• Emerging Markets Bonds

    IMF Spring 2021 Meetings: The Glass is All Full

    Eric Fine, Portfolio Manager
     

    We recently attended (virtually) the 2021 Spring IMF Meetings, where we met with officials from finance ministries, central banks, IFIs such as the IMF, as well as independent economists and experts on topics such as politics and public health. Growth forecasts are being upgraded, interest rates are rising gently, financial conditions are accommodative and monetary and fiscal policy remain supportive. But somehow, the glass is all empty and this setup is very bad for EM. That was the gist of the meetings. Participants were bearish on all things EM—equities and debt. Participants were bullish on all things U.S., especially equities. And what is the big concern driving their worries? Rising yields. That’s it … the big risk is something that is already well in-train, and may even be pausing. This strikes us as a very bullish setup for EM debt. Below are the details.

    Global growth galore—forecasts were upgraded, more are likely and it could be durable.

    • The IMF (Fund) upgraded its 2021 global growth forecast to 6%, up from 5.2%. The Fund also revised its 2020 GDP upward to -3.3% (1.1% higher than its previous forecast only six months ago!). The Fund is calling this “asynchronous”, but to us it looks staggered. China recovered in 2020, the U.S. is recovering in 2021 and Europe and the rest of the world (ROW) should recover in subsequent years as vaccine roll outs proceed. U.S. growth looks set to be durable, giving plenty of time for laggards. China returned to pre- Covid production levels last year, the U.S. will break above pre-Covid GDP this year, with the rest of the world following, though at a slower pace and with “vaccine versus virus” as a big driver.
    • We see the global growth baton being passed from China to the U.S. that could last well beyond 2021. We think it is important to view global growth as staggered, because there was much lamentation at our meetings over “asynchronous” growth. Instead of viewing U.S. and global growth upgrades as generally positive, and following up with a country-by-country approach to see who is growing most (in additional to other variables), there was focus (excessive, in our view) on the potential for higher relative U.S. growth. It was somehow bad that U.S. growth was surging more than most other countries’. Our view is that U.S. growth is broadly supportive of fundamentals and, if there are divergences, sort them out on a country-by-country basis, and do not resort to “U.S. good/ROW bad” frameworks. Anyway, we see a world where the growth baton is being handed to the U.S. in 2021 and which will be handed to current Covid recovery laggards in 2022. That’s a good story, not a bad one, in our view.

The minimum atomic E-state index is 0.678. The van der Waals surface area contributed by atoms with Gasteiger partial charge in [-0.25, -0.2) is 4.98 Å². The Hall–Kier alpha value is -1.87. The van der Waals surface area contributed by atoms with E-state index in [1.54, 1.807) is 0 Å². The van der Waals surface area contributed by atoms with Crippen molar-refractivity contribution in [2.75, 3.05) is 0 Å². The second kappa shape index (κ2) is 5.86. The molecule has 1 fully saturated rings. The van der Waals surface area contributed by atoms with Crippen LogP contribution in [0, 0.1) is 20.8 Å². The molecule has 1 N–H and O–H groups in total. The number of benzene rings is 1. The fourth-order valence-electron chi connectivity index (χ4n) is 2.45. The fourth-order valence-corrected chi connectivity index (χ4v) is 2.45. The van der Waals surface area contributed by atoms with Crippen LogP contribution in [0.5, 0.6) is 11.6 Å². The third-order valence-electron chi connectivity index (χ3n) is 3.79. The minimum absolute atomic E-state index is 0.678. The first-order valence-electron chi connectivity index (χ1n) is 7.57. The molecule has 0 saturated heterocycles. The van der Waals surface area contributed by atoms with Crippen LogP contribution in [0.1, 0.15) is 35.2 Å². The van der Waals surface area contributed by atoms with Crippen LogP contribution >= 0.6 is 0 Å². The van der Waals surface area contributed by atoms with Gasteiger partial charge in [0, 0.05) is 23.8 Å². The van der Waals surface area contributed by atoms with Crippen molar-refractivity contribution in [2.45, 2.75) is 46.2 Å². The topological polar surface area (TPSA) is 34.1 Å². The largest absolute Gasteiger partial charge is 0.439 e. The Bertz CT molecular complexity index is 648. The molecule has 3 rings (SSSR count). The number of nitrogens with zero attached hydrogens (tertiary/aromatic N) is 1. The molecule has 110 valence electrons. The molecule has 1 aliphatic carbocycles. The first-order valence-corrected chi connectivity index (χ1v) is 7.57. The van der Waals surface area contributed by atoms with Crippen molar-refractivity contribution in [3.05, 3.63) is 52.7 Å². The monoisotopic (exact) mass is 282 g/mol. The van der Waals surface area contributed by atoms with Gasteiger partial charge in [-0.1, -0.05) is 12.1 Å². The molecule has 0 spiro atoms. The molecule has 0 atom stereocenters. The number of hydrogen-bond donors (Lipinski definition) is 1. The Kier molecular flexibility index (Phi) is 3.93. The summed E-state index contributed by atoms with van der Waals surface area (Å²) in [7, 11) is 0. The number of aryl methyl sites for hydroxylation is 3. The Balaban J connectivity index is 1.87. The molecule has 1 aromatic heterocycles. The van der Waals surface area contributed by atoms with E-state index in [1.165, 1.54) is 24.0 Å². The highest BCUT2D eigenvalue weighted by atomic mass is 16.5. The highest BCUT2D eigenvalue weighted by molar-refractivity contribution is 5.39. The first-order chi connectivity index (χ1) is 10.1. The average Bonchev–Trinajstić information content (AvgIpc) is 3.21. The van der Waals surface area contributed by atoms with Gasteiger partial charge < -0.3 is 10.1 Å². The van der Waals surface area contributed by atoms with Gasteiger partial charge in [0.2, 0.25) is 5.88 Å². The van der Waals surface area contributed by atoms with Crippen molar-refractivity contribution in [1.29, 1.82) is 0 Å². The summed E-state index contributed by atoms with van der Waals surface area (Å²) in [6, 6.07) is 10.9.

The U.S. economy has the growth baton, is running ahead of most forecasts, and may persist.

    • The U.S. combination of excess savings, pent up demand and a vaccine amount to a potential economic boom. The big difference between now and the global financial crisis (GFC) is that consumer and corporate balance sheets are in, what we see as, great shape currently. The virus itself and the policy reaction (i.e., lockdowns or not) remain the main risks to growth. But they are fading with vaccine rollouts, as well as less willingness to employ lockdowns. And, growth was ultimately viewed as the only solution to rising debt, while any inflation was viewed as being ignorable by the Fed for the time being.
    • We think market participants underappreciate the magnitude and durability of the coming U.S. economic boom, particularly the singular focus of the Biden administration on growth at any cost. Everyone sang the same song of U.S. growth leadership in 2021, but it was not as fortissimo as deserved. Deficits, or the virus, or higher interest rates, or the Fed, or the absence of an infrastructure bill were all presented as risks to continued growth momentum. We note in another section the Biden administration’s singular focus on growth, which we also think is not fully appreciated by markets. The Fed hiking interest rates early was a commonly-presented risk, but we see no evidence for that. Inflation was the more serious risk mentioned, and that topic is important enough to merit its own section.